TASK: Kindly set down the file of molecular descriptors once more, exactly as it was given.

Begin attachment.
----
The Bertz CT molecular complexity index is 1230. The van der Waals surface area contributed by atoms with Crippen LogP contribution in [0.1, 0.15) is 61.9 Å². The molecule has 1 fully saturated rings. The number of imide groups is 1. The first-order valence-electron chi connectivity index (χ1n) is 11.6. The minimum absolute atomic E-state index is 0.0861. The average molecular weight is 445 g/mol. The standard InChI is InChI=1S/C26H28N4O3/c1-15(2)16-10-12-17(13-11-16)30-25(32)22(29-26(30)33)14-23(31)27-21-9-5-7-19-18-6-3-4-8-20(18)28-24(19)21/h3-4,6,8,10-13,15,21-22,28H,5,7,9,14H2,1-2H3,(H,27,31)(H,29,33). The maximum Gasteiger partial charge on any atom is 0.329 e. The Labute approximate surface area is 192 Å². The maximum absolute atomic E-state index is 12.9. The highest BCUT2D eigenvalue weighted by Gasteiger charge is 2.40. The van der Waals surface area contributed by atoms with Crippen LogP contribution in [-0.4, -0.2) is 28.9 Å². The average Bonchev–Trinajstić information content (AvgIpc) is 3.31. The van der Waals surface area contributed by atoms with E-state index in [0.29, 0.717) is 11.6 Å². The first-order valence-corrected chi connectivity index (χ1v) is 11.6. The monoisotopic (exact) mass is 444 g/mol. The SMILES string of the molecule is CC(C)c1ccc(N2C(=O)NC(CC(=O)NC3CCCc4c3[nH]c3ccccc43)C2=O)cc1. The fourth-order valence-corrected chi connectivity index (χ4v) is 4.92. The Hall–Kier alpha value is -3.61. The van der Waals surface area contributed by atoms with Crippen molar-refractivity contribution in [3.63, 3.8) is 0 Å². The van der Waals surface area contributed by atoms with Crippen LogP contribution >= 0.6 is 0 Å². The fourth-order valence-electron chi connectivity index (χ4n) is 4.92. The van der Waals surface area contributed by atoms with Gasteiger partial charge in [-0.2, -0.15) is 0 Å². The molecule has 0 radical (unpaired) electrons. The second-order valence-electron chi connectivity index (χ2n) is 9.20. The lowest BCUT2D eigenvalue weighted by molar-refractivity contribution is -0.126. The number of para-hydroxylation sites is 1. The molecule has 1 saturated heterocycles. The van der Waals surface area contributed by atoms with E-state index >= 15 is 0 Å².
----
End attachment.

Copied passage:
The Bertz CT molecular complexity index is 1230. The van der Waals surface area contributed by atoms with Crippen LogP contribution in [0.1, 0.15) is 61.9 Å². The molecule has 1 fully saturated rings. The number of imide groups is 1. The first-order valence-electron chi connectivity index (χ1n) is 11.6. The minimum absolute atomic E-state index is 0.0861. The average molecular weight is 445 g/mol. The standard InChI is InChI=1S/C26H28N4O3/c1-15(2)16-10-12-17(13-11-16)30-25(32)22(29-26(30)33)14-23(31)27-21-9-5-7-19-18-6-3-4-8-20(18)28-24(19)21/h3-4,6,8,10-13,15,21-22,28H,5,7,9,14H2,1-2H3,(H,27,31)(H,29,33). The maximum Gasteiger partial charge on any atom is 0.329 e. The Labute approximate surface area is 192 Å². The maximum absolute atomic E-state index is 12.9. The highest BCUT2D eigenvalue weighted by Gasteiger charge is 2.40. The van der Waals surface area contributed by atoms with Crippen LogP contribution in [-0.4, -0.2) is 28.9 Å². The average Bonchev–Trinajstić information content (AvgIpc) is 3.31. The van der Waals surface area contributed by atoms with E-state index in [0.29, 0.717) is 11.6 Å². The first-order valence-corrected chi connectivity index (χ1v) is 11.6. The monoisotopic (exact) mass is 444 g/mol. The SMILES string of the molecule is CC(C)c1ccc(N2C(=O)NC(CC(=O)NC3CCCc4c3[nH]c3ccccc43)C2=O)cc1. The fourth-order valence-corrected chi connectivity index (χ4v) is 4.92. The Hall–Kier alpha value is -3.61. The van der Waals surface area contributed by atoms with Crippen molar-refractivity contribution in [3.63, 3.8) is 0 Å². The van der Waals surface area contributed by atoms with Crippen LogP contribution >= 0.6 is 0 Å². The fourth-order valence-electron chi connectivity index (χ4n) is 4.92. The van der Waals surface area contributed by atoms with Gasteiger partial charge in [-0.2, -0.15) is 0 Å². The molecule has 0 radical (unpaired) electrons. The second-order valence-electron chi connectivity index (χ2n) is 9.20. The lowest BCUT2D eigenvalue weighted by molar-refractivity contribution is -0.126. The number of para-hydroxylation sites is 1. The molecule has 1 saturated heterocycles. The van der Waals surface area contributed by atoms with E-state index >= 15 is 0 Å².